We performed two experiments comparing the effects of speech production and speech comprehension on simulated driving performance. In both experiments, participants completed a speech task and a simulated driving task under single- and dual-task conditions, with language materials matched for linguistic complexity, In Experiment 1, concurrent production and comprehension resulted in more variable velocity compared to driving alone. Experiment 2 replicated these effects in a more difficult simulated driving environment, with participants showing larger and more variable headway times when speaking or listening while driving than when just driving. In both experiments, concurrent production yielded better control of lane position relative to single-task performance; concurrent comprehension had little impact on control of lane position. On all other measures, production and comprehension had very similar effects on driving. The results show, in line with previous work, that there are detrimental consequences for driving of concurrent language use. Our findings imply that these detrimental consequences may be roughly the same whether drivers are producing speech or comprehending it.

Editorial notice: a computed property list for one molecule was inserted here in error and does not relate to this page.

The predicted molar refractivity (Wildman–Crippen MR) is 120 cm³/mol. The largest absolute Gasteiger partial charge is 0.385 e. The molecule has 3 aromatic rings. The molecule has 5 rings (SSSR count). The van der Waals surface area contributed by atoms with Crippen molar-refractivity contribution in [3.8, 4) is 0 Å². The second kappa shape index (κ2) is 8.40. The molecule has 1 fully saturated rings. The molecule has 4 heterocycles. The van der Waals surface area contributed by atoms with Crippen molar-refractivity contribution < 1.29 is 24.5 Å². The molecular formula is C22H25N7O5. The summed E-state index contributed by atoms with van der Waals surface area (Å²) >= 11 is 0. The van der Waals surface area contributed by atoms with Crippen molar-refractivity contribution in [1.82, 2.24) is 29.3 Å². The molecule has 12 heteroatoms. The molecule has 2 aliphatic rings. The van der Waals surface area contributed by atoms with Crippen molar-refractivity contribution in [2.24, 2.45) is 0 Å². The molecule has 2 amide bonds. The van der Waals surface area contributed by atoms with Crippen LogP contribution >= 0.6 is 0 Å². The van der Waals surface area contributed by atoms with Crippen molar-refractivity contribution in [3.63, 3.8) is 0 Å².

ASJC Scopus subject areas
- Experimental and Cognitive Psychology
- Developmental and Educational Psychology
- Arts and Humanities (miscellaneous)